The settlement documents - filed as one lawsuit and five separate consent judgments with the banks - provide little detail about the misdeeds government investigations uncovered.
Instead, the documents devote hundreds of pages to detailing how different types of relief will count toward the banks meeting their obligations under the settlement.
The settlement benefits are spread over 3-1/2 years, but includes incentives for much of the assistance to go out in the first year of the settlement.
Banks are required to provide 30 percent of the relief in the form of cutting mortgage debt for borrowers who owe more than their homes are worth, but the banks receive different amounts of credit for different scenarios.
Banks only get credit for reducing debt for homes where the borrower owes up to 175 percent of the current value, for example.
They get full credit if they own the loan, but 45 cents of credit for every dollar of reduction on a loan they service for a separate investor.
Banks are expected to bring a borrower's monthly payments to within 31 percent of a borrower's income, and establish a new loan value that is no greater than 120 percent of the value of the home.
According to the settlement documents, the banks are also paying tens of millions of dollars to resolve whistleblower lawsuits alleging lenders defrauded the government in seeking federal mortgage insurance for some risky loans.
The banks are paying $95 million, for example, to settle a case brought by Lynn Szymoniak, a homeowner who was featured on CBS' "60 Minutes" last year for uncovering details about banks' so-called robo-signing of foreclosure documents. Szymoniak will get $18 million from the settlement.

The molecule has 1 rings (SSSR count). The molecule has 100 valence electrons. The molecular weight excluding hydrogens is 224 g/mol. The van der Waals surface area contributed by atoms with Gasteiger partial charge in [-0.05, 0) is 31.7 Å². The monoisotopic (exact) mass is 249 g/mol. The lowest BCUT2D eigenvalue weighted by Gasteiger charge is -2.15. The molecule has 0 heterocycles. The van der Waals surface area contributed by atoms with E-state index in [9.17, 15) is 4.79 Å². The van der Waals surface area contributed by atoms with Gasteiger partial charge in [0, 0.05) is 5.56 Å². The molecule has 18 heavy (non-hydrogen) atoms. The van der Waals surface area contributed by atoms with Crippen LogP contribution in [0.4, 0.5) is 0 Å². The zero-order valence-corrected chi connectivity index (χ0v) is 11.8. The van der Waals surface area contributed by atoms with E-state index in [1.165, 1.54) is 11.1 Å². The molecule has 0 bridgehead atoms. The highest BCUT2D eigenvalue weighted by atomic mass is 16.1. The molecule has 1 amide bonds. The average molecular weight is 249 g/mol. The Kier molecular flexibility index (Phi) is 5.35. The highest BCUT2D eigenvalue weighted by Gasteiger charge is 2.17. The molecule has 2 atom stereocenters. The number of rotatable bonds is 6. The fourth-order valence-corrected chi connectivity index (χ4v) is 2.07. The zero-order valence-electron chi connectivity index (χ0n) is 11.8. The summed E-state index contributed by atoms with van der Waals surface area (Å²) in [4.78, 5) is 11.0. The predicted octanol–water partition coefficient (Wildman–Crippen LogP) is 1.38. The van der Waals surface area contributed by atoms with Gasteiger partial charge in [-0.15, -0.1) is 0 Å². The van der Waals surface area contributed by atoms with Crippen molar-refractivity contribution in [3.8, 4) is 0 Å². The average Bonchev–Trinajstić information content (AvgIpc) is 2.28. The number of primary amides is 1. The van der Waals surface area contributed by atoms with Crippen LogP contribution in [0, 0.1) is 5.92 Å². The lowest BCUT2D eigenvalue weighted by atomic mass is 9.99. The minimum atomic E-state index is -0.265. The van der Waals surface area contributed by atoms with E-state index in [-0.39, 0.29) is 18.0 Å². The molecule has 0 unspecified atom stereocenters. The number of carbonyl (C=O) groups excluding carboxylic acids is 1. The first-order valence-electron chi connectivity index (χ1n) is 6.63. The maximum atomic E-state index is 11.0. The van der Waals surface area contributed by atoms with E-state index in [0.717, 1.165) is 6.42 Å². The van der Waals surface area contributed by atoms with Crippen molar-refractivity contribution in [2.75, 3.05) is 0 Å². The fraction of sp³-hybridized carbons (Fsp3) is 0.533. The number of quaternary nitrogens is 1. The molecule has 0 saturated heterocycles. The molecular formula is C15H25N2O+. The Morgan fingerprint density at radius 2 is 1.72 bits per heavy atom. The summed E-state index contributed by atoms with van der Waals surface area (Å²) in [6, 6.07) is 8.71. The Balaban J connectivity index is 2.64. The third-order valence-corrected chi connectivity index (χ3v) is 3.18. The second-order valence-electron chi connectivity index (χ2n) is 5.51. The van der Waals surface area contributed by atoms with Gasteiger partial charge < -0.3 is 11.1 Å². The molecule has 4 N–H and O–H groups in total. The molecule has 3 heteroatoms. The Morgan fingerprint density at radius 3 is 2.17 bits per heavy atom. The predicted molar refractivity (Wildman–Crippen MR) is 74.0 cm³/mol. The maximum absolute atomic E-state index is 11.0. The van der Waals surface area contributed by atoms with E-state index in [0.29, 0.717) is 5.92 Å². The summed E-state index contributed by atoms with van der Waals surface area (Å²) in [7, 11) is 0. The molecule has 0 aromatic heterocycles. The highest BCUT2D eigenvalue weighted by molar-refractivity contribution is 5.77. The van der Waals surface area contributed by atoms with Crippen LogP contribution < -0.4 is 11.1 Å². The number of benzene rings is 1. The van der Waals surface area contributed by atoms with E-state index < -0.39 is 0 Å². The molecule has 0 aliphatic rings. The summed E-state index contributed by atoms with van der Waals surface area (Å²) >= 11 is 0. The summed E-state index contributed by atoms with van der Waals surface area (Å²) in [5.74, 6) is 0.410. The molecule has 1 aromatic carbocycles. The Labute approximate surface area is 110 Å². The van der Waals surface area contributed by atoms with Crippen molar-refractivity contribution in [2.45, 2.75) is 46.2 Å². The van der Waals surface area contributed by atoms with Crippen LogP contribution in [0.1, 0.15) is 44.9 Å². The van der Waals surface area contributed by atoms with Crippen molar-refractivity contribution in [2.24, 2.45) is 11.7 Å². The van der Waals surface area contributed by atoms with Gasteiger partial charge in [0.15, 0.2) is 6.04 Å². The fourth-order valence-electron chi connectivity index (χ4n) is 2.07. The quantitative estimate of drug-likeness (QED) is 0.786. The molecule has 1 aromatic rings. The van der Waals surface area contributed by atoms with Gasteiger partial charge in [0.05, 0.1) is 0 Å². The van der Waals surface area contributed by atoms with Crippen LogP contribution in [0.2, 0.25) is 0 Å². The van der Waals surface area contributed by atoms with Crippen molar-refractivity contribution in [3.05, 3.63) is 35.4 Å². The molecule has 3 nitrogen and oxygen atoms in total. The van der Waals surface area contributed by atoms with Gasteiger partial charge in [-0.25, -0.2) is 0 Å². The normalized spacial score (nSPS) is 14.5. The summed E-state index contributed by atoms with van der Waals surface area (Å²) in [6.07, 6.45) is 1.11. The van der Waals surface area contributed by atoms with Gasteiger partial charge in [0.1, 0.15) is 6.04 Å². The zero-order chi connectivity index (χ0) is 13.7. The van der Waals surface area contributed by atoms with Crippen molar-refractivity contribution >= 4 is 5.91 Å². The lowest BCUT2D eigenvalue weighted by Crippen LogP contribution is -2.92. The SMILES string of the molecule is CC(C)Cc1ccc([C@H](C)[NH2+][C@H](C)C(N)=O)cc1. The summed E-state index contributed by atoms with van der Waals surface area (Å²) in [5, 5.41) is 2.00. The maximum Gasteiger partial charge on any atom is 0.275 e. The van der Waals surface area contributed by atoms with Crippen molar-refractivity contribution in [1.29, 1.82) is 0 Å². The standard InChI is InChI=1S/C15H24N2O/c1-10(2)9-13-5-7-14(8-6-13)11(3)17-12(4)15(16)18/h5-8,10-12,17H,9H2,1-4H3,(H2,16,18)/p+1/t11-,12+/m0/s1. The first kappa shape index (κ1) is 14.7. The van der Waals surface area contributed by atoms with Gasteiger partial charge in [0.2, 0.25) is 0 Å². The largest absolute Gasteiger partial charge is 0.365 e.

ALLY GETS ITS OWN MODIFICATION
Some banks negotiated separate requirements.
Ally Financial, for example, negotiated a steep discount on the fine part of its settlement, based on an inability to pay it, according to people familiar with the matter.
It was expected to pay some $250 million, but the Justice Department cut it to around $110 million, these people said.
In exchange, it committed to solicit all borrowers in its own loan portfolios and to offer to cut principal for delinquent borrowers down to 105 percent of the home's value. It also offered to refinance underwater borrowers who are current on their payments.
A spokeswoman for Ally, Gina Proia, said Ally had modified 28 percent of its servicing unit's portfolio since 2008, and agreed to implement a "broader menu of consumer relief options."
Bank of America, which had the largest exposure to the settlement due to its 2008 purchase of the troubled subprime lender Countrywide Financial, also agreed to offer deeper cuts for its underwater borrowers.
The bank has agreed to contact more than 200,000 borrowers and will potentially cut their debt to the current value of the home. In exchange, Bank of America can avoid up to $850 million in payments.